Welcome to my blog space!

In my work I 'collect' stuff related to the world of managed business change. For some that means Projects, Programmes, Portfolios - for others Benefits, Stakeholder and Change management...and lots of others labels besides these.

Well, I'm never that hung up about labels and names - the content, meaning and relevance of things is what matters after all. This blog space therefore shows a semi-curated collection of P3 'stuff' I've come across and think might be of use to others.

QUICK LINKS - to get to stuff by 'type'...

STICKY STUFF - persistent material - learning, guidance, reflection, resources etc. I like to keep for you for a long time
WHAT'S NOT-NEWS - in the moment, transient announcements, launches notices, events etc.
WHAT'S HOT-POSTS - in the moment conversations - posts and discussions from forums I inhabit


Sunday, 8 March 2015

WHAT'S HOT-Spring 2015-POSTS

An infrequent digest of stuff that's caught my eye.....as usual there's no particular order, or theme...skim and dip!

McKinsey's view of Public Sector 'Digitisation' - December 2014

A LinkedIn post regarding IT/IS life-cycle investments alerted me to a McKinnsey report (thanks to Steve Jenner for signposting this) that highlighted some key 'principles' for successful Benefits Management. Here are the key points from the McKinsey report summary...with my view of the how they link to the 7 Principles from Steve Jenner's excellent Managing Benefits guide

1. Win government-wide and agency-deep commitment to specific digital targets clearly a link to Managing benefits from a portfolio perspective - holistic, broad organizational leadership is required to get the 'best' for any entity

2. Establish government-wide coordination of IT investments - raises reference to several principles, namely, Apply effective governance, Develop a value culture and a smidgeon of Utilize successful delivery methods

3. Redesign processes with the end user in mind. - of course, Start with then end in mind, and engaging with citizens, customers, client, end-users - whatever you want to call them - is key. Too often initiatives are a 'foisting' of central (inside) whim/thinking onto a world of 'recipients' without considering what they actually want (desire rather than need perhaps). Is gaining Customer Insight too hard perhaps for some?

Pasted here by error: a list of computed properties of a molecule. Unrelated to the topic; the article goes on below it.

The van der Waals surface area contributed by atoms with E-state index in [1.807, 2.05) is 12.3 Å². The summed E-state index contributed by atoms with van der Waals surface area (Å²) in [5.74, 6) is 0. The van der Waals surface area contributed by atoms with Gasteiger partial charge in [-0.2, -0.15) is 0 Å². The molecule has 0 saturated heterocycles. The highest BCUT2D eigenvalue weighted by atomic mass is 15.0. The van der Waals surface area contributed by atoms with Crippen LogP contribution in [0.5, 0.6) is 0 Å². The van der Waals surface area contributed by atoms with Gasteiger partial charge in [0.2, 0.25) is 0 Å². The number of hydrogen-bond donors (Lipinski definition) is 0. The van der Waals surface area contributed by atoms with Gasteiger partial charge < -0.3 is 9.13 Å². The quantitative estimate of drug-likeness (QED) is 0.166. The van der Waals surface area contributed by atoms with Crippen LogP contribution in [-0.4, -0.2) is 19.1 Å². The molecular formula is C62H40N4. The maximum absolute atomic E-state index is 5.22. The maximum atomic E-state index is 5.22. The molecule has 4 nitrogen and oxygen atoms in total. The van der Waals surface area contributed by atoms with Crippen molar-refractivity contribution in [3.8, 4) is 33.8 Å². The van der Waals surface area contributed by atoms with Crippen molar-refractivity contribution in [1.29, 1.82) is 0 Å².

4. Hire and nurture the right talent. Attracting and retaining the right talent is the focus here. My view is this links to the principle of Integrate benefits with performance management. Some of us may think of 'pay and rations' approaches here - but the best practitioners seem to step outside the obvious (and easy) actions, to focus on long-term career, talent and profession development strategies.

5. Use big data and analytics to improve decision making. Seems to me that several principles are at play here. Integrate benefits with performance management, Manage benefits from a portfolio perspective and Develop a value culture. The portfolio view is that ALL the data we have should be available to support broad debate, thinking and actions. the performance management piece for me relates to our expertise and investment in 'data understanding' - so use it to provide insight. Lastly, value culture, 'joining' data from disparate sources (or even 'allowing' it to happen) requires sanction and action - the data in the public sector is really 'owned' by the citizen - it should be leveraged to provide value not used squandered.

6. Protect critical infrastructure and confidential data. Perhaps not an obvious one but I think several principles seem to be at play here. Utilize successful delivery methods, Manage benefits from a portfolio perspective and Apply effective governance. The portfolio perspective is to to treat data and infrastructure ('facility') as part of a 'nexus' of asset and capability - this requires holistic and high-level thinking, not local and isolated, protectionism. Successful delivery methods includes how we 'design' and then execute initiative - this should not be trivialised into 'technical' delivery methods. Effective governance should focus on the sometime conflicting 'needs' of safety and security, and transparency and openness.

How dangerous lies kill projects

Steve Jenner's excellent short piece about Cognitive Biases. It's a significant feature of Steve's experiential insight in professional life and appears as a prime focus in the Managing Benefits guide. In essence our beautiful, powerful and rich brains often 'blind side' our thinking - and we don;t even recognise it's happening. Our 'unthinking' brain feeds us with plausibilities about situations that defy logic and rationality - yet that's what we humans are. Read Daniel Kahnemann's Thinking Fast, Thinking Slow for a superb expose of our flawed selves.

PMO research - what's it telling us?

I'm indebted to Emma-Ruth Arnaz-Pemberton in a recent LinkedIn post signposting a huge piece of insight work undertaken by ESI International. Ok, it's history, but it should inform us as to what works and doesn't.

Expectation of Management in Pipeline Management.

An apparently really simple piece form Therese Graff - but the simplicity provides powerful practical insight. go read!